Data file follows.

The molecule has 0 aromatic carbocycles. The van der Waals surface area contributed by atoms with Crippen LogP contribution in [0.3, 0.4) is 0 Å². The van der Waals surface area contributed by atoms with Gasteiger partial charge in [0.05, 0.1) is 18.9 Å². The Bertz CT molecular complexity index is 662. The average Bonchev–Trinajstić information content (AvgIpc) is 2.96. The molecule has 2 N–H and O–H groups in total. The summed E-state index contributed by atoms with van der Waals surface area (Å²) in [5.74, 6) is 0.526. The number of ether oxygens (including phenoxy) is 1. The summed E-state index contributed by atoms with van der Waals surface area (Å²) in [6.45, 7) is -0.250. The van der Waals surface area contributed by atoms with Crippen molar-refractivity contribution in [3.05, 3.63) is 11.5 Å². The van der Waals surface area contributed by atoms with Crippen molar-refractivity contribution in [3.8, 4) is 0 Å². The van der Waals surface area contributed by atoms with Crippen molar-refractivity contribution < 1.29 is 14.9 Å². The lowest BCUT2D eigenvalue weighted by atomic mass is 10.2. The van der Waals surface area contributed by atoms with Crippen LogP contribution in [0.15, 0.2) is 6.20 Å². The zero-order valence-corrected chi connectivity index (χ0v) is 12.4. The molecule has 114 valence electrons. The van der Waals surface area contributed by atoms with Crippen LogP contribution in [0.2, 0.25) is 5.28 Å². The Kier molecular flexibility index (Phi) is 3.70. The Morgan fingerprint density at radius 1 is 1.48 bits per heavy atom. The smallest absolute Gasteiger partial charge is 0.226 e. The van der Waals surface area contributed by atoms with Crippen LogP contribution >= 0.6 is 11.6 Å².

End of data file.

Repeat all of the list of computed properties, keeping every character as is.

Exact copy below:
The molecule has 0 aromatic carbocycles. The van der Waals surface area contributed by atoms with Crippen LogP contribution in [0.3, 0.4) is 0 Å². The van der Waals surface area contributed by atoms with Gasteiger partial charge in [0.05, 0.1) is 18.9 Å². The Bertz CT molecular complexity index is 662. The average Bonchev–Trinajstić information content (AvgIpc) is 2.96. The molecule has 2 N–H and O–H groups in total. The summed E-state index contributed by atoms with van der Waals surface area (Å²) in [5.74, 6) is 0.526. The number of ether oxygens (including phenoxy) is 1. The summed E-state index contributed by atoms with van der Waals surface area (Å²) in [6.45, 7) is -0.250. The van der Waals surface area contributed by atoms with Crippen molar-refractivity contribution in [3.05, 3.63) is 11.5 Å². The van der Waals surface area contributed by atoms with Crippen molar-refractivity contribution in [3.8, 4) is 0 Å². The van der Waals surface area contributed by atoms with Crippen molar-refractivity contribution < 1.29 is 14.9 Å². The lowest BCUT2D eigenvalue weighted by atomic mass is 10.2. The van der Waals surface area contributed by atoms with Crippen LogP contribution in [0.15, 0.2) is 6.20 Å². The zero-order valence-corrected chi connectivity index (χ0v) is 12.4. The molecule has 114 valence electrons. The van der Waals surface area contributed by atoms with Crippen LogP contribution in [0.2, 0.25) is 5.28 Å². The Kier molecular flexibility index (Phi) is 3.70. The Morgan fingerprint density at radius 1 is 1.48 bits per heavy atom. The smallest absolute Gasteiger partial charge is 0.226 e. The van der Waals surface area contributed by atoms with Crippen LogP contribution >= 0.6 is 11.6 Å².